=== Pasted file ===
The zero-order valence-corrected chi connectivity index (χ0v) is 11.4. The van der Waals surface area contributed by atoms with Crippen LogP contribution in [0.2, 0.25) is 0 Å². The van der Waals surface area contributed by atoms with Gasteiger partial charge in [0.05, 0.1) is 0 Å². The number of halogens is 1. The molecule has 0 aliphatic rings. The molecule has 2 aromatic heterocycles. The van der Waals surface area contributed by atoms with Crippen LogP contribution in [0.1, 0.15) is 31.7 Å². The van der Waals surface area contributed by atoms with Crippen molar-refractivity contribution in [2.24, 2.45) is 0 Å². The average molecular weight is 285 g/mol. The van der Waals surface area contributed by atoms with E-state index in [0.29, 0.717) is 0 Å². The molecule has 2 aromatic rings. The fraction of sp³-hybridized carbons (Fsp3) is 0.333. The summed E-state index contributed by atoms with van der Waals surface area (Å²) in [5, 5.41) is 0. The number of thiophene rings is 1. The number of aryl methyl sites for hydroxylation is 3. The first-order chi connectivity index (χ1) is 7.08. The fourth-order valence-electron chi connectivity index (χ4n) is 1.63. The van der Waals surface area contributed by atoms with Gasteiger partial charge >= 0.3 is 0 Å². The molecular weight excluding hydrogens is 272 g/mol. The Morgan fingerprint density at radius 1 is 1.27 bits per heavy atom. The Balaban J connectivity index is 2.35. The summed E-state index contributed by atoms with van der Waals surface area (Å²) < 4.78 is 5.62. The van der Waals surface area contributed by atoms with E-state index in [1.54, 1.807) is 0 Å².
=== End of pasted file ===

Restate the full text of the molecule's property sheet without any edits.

The zero-order valence-corrected chi connectivity index (χ0v) is 11.4. The van der Waals surface area contributed by atoms with Crippen LogP contribution in [0.2, 0.25) is 0 Å². The van der Waals surface area contributed by atoms with Gasteiger partial charge in [0.05, 0.1) is 0 Å². The number of halogens is 1. The molecule has 0 aliphatic rings. The molecule has 2 aromatic heterocycles. The van der Waals surface area contributed by atoms with Crippen LogP contribution in [0.1, 0.15) is 31.7 Å². The van der Waals surface area contributed by atoms with Crippen molar-refractivity contribution in [2.24, 2.45) is 0 Å². The average molecular weight is 285 g/mol. The van der Waals surface area contributed by atoms with E-state index in [0.29, 0.717) is 0 Å². The molecule has 2 aromatic rings. The fraction of sp³-hybridized carbons (Fsp3) is 0.333. The summed E-state index contributed by atoms with van der Waals surface area (Å²) in [5, 5.41) is 0. The number of thiophene rings is 1. The number of aryl methyl sites for hydroxylation is 3. The first-order chi connectivity index (χ1) is 7.08. The fourth-order valence-electron chi connectivity index (χ4n) is 1.63. The van der Waals surface area contributed by atoms with Gasteiger partial charge >= 0.3 is 0 Å². The molecular weight excluding hydrogens is 272 g/mol. The Morgan fingerprint density at radius 1 is 1.27 bits per heavy atom. The Balaban J connectivity index is 2.35. The summed E-state index contributed by atoms with van der Waals surface area (Å²) < 4.78 is 5.62. The van der Waals surface area contributed by atoms with E-state index in [1.54, 1.807) is 0 Å².